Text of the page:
According to Detroit Free Press, a local couple has now filed a class action lawsuit against Pokémon GO-developer Niantic. Their reasoning: Players of the popular smartphone app are being loud near their property, they cuss at them, they peek into their house´s windows, they even trespass and damage their private property. Because they couldn´t get ahold of the individuals actually committing crimes, the couple sues the developer, saying “they have made millions of dollars, while ruining the lives of many Americans“.
It goes without saying that the couple doing the suing as well as those defending them are utter lunatics. Obviously, Niantic never encouraged, as several users from NeoGAF worded it, players of their game to trespass into private property. Not only does the app tell you at every start exactly that. Its Pokémon radar ever since after week 1 of the app´s release also doesn´t show Pokémon´s proximity anymore. A Pokémon is either visible on your phone and you can catch it, or it isn´t visible and you will have no idea in which direction to go to find it. But I hadn´t planned on writing this blog article about the pure logical counter argument to those demonizing developer Niantic. No, I´m writing these lines to use the EXACT same logic that SJWs love to use to defend censorship in video games that occurs during the localization process from Japan to Europe/USA.
As most of you will know, it is illegal to present sexualized underage girls in video games. Which, to be truer to the fact, means: It is illegal to present sexualized fictional/virtual underage girls. We´ve seen this in many recent Nintendo games, where ages are upped from originally 16 or 17 to 18 or 19 in Tokyo Mirage Sessions and Project Zero 5, or where customization was severely limited in the Western version of Xenoblade Chronicles X. Older gamers will remember how Dead or Alive´s Kasumi´s age was upped from 14 in the Japanese version to 18 in the Western version of the popular fighting game-series. I made this argument before and I´ll repeat it on this occassion: I strongly believe it is wrong and ridiculous to apply REAL law to FICTIONAL characters. No real underage girl is hurt by having sexy fictional underage girls. It´s just that, fiction. We have thousands of games where we can murder fictional people without them being treated like real people (obviously), but we draw the line when it comes to sexualization? Humbug!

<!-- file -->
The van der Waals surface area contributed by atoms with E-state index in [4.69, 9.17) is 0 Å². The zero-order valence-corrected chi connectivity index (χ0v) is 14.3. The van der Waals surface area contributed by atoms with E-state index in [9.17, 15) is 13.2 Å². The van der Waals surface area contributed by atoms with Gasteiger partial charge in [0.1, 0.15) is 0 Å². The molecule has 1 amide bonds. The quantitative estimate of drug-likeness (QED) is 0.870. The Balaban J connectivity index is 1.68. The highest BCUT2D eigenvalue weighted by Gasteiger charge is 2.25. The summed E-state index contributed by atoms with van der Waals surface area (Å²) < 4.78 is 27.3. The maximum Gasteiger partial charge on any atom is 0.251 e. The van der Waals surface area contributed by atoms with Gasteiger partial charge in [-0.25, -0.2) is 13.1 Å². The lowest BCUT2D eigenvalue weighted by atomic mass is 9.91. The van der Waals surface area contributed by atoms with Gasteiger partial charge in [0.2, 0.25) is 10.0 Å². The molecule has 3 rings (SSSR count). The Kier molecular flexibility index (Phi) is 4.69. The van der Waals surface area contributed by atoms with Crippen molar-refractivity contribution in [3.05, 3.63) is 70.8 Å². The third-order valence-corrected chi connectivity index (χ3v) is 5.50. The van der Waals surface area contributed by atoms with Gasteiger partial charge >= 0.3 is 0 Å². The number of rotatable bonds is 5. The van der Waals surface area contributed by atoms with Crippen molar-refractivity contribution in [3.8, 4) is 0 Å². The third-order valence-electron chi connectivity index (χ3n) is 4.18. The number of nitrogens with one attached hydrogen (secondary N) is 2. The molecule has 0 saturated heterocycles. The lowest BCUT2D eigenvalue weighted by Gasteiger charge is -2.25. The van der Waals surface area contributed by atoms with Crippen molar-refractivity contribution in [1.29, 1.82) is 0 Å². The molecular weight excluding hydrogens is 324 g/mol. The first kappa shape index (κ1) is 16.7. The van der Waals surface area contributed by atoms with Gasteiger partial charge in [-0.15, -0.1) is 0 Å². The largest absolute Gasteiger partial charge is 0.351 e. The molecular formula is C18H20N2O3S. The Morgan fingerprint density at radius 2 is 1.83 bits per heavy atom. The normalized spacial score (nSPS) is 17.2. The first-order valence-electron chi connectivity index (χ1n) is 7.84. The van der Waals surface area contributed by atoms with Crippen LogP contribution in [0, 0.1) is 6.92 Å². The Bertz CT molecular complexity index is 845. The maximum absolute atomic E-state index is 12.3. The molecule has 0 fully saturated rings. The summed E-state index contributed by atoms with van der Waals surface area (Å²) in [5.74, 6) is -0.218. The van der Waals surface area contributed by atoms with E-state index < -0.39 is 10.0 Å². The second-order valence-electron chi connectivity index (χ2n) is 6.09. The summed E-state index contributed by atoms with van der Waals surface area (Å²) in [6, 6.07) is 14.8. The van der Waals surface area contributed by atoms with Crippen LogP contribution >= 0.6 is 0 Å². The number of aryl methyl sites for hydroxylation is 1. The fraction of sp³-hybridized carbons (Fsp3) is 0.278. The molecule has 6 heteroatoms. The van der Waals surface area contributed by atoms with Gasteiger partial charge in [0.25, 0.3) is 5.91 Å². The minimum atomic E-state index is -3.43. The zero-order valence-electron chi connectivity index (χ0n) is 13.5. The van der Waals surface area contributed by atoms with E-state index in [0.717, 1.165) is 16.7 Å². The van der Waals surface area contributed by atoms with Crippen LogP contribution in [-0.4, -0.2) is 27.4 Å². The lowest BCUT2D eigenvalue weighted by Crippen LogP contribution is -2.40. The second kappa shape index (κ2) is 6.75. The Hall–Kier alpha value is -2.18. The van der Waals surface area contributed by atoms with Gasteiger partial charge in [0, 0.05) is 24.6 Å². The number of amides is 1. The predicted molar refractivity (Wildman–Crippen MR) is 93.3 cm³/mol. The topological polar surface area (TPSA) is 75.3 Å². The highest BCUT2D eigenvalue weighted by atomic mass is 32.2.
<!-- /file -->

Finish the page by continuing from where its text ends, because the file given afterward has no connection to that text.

However, if we accept for the moment that that´s the unfortunate status quo … then why not apply the very same logic to Pokémon GO? The opponents of the app argue that Niantic purposefully places Pokémon on private property, encouraging players to trespass said property. BUT: Within the context of the game, these Pokémon are wildlife. It isn´t Niantic´s fault that wild Pokémon roam private property. No company can control wild animals, it is nature at play here. When a rare butterfly flies into somebody´s house, you cannot sue the state for trespassing bug catcher. No, you sue the brazen bug catcher. Yes, Pokémon are only fictional animals, but so are the aforementioned underage girls that aren´t allowed to be sexualized, because real law is applied to them. Logically following, real law also must be applied to the Pokémon in Pokémon GO! These wild fictional animals are freely roaming the environment as they see fit, dictated only by their animal instincts, akin to how fictional underage girls must be protected from any abuse.
Should the Detroid couple honestly feel threatened or inconvenienced by the wild Pokémon in their backyard, then they probably ought to hire a professional Pokémon catcher, who will probably get rid of all the mongering beasts. Meanwhile, instead of spending a single thought on deciding if that silly class action lawsuit should be put to court or not, the United States of America (as well as the rest of the world) should publically thank developer Niantic for leading a sedentary generation of youth back into the outside world, breathing fresh air, enjoying sunlight and interacting with other people. Thanks, Niantic!